Olive: Remove foliage/branches that it in front of the split trunk to help bring out that major feature of your tree. Once the foliage fills out and it is better ramified this will be an amazing specimen!

Chinese Elm: I was perplexed by this tree for awhile as I viewed it. I’m not sure what it is exactly that made it feel a bit off, but here are a few things you might want to consider: Tree is off balance, not supported by a big enough trunk, too wide of a pot and not shallow enough, the planting angle, topdressing of moss might help give it an aged appearance.

Portulacaria Afra: The trunk has an initial turn, but then goes straight out (This is common with this species if not pruned or wired). Wiring to bring the branches into the correct spot if you choose not to trunk chop.

Japanese Black Pine: The main thing is wiring the foliage at the tips to be able to angle them upward. Having them not angled upward makes it look “unkept” and not styled.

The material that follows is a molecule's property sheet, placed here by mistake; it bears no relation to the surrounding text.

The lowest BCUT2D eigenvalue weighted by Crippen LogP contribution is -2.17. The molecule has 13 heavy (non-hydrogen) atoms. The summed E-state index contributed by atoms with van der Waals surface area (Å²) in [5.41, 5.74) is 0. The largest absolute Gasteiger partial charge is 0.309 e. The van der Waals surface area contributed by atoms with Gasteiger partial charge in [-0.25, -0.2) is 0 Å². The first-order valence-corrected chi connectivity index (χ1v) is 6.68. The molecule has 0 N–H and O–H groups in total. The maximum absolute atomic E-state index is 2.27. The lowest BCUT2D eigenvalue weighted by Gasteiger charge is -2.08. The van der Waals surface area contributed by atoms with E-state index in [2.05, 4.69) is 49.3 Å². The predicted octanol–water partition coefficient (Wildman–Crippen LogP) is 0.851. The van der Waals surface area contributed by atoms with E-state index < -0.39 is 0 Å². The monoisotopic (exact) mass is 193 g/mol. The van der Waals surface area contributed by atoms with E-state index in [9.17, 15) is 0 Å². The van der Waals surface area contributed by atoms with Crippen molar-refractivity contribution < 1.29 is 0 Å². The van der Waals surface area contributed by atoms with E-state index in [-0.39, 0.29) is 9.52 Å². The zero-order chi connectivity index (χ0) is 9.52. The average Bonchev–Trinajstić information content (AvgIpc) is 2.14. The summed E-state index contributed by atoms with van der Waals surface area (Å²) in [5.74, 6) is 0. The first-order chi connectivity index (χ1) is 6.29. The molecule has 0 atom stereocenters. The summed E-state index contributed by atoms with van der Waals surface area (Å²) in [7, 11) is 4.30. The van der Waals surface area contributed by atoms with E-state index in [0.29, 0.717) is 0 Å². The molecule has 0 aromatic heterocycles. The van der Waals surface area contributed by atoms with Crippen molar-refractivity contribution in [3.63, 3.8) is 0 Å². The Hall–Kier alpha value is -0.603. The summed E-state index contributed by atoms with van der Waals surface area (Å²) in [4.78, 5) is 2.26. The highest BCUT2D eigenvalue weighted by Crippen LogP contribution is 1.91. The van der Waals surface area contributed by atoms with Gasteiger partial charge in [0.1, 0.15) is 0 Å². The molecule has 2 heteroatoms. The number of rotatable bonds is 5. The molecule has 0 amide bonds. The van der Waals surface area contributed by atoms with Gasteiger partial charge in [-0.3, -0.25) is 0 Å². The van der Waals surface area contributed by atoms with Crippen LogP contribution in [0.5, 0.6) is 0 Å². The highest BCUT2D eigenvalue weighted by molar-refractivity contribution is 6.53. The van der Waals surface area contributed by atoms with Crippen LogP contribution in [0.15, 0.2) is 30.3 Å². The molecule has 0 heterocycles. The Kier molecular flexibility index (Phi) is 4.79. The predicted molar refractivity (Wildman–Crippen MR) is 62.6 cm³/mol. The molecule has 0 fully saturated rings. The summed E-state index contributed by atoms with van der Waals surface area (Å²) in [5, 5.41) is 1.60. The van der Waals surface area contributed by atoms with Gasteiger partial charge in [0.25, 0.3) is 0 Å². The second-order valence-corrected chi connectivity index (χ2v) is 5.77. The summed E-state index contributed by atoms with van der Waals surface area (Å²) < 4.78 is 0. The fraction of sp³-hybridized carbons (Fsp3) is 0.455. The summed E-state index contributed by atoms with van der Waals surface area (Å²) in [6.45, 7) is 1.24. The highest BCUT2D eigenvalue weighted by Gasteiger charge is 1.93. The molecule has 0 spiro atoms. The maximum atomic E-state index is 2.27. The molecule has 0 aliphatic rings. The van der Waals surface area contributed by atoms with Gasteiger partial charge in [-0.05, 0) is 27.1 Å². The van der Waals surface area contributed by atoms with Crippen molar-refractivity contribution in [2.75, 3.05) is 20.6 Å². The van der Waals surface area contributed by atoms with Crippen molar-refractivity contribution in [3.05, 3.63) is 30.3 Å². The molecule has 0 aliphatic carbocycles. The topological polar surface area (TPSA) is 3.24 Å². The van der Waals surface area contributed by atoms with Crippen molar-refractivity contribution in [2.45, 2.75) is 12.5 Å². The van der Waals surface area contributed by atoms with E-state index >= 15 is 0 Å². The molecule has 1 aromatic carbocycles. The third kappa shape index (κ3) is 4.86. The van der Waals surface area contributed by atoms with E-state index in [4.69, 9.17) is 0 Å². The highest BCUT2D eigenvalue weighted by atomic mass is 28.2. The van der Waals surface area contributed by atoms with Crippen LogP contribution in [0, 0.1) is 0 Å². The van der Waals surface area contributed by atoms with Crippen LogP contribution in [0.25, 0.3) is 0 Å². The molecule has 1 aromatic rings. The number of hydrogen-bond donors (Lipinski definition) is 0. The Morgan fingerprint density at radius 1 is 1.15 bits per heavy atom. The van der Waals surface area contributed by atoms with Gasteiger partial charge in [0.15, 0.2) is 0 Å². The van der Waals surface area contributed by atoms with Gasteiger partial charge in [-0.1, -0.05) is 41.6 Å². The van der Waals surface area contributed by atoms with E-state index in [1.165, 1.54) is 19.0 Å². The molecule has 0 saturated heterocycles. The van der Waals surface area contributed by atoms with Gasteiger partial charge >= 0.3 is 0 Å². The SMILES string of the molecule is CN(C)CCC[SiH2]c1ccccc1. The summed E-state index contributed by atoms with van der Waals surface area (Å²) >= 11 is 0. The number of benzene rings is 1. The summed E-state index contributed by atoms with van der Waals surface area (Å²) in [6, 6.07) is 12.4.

Oak: Just a few straggling branches that stood outside the silhouette that could’ve been removed for display.

Olive: The crossing branch on the left definitely draws my eyes away from the potential bottom line that the branches create.

California Juniper: Obviously the tree could use more foliage, but I wanted to point out the different in moss cultivation. The moss in the pot is enough to pull the eyes away from the tree due to how unruly the moss looks. If you see the photo below you get moss how David Nguy cultivated it and it looks much cleaner.

Bougainvillea: Having a clean exit from the trunk with a main branch that continues as the “leader” off the top of the trunk would help the tree not be so wild.

David Nguy’s Demo

To be fair, I think starting with a triple trunk juniper like this is a tough task. He asked us if we wanted a semi-cascade or an upright style. They went with upright.

The victim

This was the end product from the front.

I am more partial to changing the angle and potentially removing an entire trunk once we learn more about the base and how the trunks interact.


Here are the ginkgo forest and pots I won in the raffle.

Ginkgo Forest Bonsai

Bonsai Pots

I’m glad I was able to go to the show and thoroughly enjoyed it.